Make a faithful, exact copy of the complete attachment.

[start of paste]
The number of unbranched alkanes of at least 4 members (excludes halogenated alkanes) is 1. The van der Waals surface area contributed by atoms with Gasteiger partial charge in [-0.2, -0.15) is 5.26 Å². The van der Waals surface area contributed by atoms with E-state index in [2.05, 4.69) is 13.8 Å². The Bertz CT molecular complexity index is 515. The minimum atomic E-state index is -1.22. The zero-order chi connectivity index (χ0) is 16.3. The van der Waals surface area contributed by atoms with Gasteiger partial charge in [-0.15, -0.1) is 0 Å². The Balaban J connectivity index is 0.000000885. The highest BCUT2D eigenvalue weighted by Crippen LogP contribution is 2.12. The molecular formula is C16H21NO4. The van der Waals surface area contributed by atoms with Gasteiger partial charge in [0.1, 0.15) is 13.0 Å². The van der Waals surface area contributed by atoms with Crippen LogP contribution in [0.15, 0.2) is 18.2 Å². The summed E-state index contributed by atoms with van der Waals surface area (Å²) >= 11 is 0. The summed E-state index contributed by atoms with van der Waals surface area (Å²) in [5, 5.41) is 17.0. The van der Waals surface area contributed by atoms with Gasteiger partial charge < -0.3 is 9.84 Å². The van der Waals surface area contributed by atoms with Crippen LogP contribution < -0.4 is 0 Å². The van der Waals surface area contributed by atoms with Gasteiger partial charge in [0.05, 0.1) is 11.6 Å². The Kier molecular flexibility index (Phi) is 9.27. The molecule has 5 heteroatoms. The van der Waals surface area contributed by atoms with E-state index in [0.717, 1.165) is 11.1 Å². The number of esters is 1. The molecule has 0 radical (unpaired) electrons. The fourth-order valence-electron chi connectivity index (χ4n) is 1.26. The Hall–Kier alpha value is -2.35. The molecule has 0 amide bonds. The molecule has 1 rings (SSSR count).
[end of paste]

The number of unbranched alkanes of at least 4 members (excludes halogenated alkanes) is 1. The van der Waals surface area contributed by atoms with Gasteiger partial charge in [-0.2, -0.15) is 5.26 Å². The van der Waals surface area contributed by atoms with E-state index in [2.05, 4.69) is 13.8 Å². The Bertz CT molecular complexity index is 515. The minimum atomic E-state index is -1.22. The zero-order chi connectivity index (χ0) is 16.3. The van der Waals surface area contributed by atoms with Gasteiger partial charge in [-0.15, -0.1) is 0 Å². The Balaban J connectivity index is 0.000000885. The highest BCUT2D eigenvalue weighted by Crippen LogP contribution is 2.12. The molecular formula is C16H21NO4. The van der Waals surface area contributed by atoms with Gasteiger partial charge in [0.1, 0.15) is 13.0 Å². The van der Waals surface area contributed by atoms with Crippen LogP contribution in [0.15, 0.2) is 18.2 Å². The summed E-state index contributed by atoms with van der Waals surface area (Å²) >= 11 is 0. The summed E-state index contributed by atoms with van der Waals surface area (Å²) in [5, 5.41) is 17.0. The van der Waals surface area contributed by atoms with Gasteiger partial charge < -0.3 is 9.84 Å². The van der Waals surface area contributed by atoms with Crippen LogP contribution < -0.4 is 0 Å². The van der Waals surface area contributed by atoms with Gasteiger partial charge in [0.05, 0.1) is 11.6 Å². The Kier molecular flexibility index (Phi) is 9.27. The molecule has 5 heteroatoms. The van der Waals surface area contributed by atoms with E-state index in [0.717, 1.165) is 11.1 Å². The number of esters is 1. The molecule has 0 radical (unpaired) electrons. The fourth-order valence-electron chi connectivity index (χ4n) is 1.26. The Hall–Kier alpha value is -2.35. The molecule has 0 amide bonds. The molecule has 1 rings (SSSR count).